D.T. Ha; G.E. Shively
Type of Document:
American Society of Agronomy
Date of Publication:
Place of Publication:
Mr. Nam, the vice chair of a village in Dak Lak province of Vietnam, was keen to protect farmers in his village from the sharp decline in prices of coffee (Coffea canephora Pierre ex Froehner). He did this by encouraging farmers in his village to plant cacao (Theobroma cacao L. subsp. cacao). Cacao was suitable to the soil and climate of the area, and because a foreign company had promised to buy cacao from the farmers, it seemed to offer greater financial security. However, uncertainty about crop losses due to pests, the cost of chemicals such as pesticides, and potential fluctuations in the prices of cacao made it imperative to carefully evaluate the benefits of cacao production. In making his recommendation to the village, Mr. Nam utilized additional information about the potential demand and the marketing networks for cacao. The decision to switch from coffee to cacao provides a village-level example of learning about agricultural supply and demand issues, perennial crop production, and economic and environmental consequences of growing particular crops. This case was written for undergraduate students in agriculture and forestry programs at Nong Lam University. Students were expected to understand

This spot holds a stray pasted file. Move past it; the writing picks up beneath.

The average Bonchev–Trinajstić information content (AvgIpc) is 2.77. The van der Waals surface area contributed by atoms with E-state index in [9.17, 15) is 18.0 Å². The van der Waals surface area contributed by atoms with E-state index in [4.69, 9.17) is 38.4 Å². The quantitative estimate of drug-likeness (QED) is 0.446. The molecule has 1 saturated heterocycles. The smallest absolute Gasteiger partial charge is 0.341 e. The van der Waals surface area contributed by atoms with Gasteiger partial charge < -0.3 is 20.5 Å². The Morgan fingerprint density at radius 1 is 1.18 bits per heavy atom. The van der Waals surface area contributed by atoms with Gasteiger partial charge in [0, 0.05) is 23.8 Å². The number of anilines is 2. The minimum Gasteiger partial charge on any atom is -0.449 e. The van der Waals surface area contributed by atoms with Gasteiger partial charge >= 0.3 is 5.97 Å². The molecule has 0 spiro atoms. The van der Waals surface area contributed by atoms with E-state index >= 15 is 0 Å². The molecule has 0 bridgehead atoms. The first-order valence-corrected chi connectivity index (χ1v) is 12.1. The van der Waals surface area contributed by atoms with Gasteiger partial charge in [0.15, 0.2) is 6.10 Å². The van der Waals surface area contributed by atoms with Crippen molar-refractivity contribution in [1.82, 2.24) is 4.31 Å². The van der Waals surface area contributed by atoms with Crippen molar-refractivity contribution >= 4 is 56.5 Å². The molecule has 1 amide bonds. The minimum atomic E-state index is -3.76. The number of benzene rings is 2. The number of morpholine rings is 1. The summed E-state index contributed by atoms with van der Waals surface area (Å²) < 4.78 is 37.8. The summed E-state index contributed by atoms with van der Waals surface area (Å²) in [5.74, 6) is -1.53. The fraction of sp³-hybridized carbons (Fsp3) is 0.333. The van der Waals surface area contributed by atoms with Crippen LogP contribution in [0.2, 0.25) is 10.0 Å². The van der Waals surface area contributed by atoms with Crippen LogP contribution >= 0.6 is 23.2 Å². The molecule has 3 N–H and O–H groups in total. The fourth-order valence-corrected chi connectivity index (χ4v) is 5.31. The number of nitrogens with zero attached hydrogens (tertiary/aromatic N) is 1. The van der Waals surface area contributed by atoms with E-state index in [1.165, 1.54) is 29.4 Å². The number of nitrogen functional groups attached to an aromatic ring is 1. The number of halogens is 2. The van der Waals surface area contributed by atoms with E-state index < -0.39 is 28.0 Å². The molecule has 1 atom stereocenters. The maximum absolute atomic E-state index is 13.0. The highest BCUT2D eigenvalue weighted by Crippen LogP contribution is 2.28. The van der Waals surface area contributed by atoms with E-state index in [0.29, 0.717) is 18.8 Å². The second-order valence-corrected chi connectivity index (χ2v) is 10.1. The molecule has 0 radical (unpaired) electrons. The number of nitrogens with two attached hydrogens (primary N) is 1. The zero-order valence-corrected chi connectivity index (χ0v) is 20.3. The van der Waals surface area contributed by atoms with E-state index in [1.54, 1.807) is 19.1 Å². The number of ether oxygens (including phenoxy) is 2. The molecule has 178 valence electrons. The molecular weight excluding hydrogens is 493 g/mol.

the nature of land use changes and major issues facing the coffee farmers in the central highlands of Vietnam. They were also encouraged to identify and critically evaluate economic and environmental benefits and costs, and the policy and institutional supports needed for ensuring a sustainable cocoa production in the Central Highlands. The case was subsequently translated
into English and used in classrooms at Purdue University.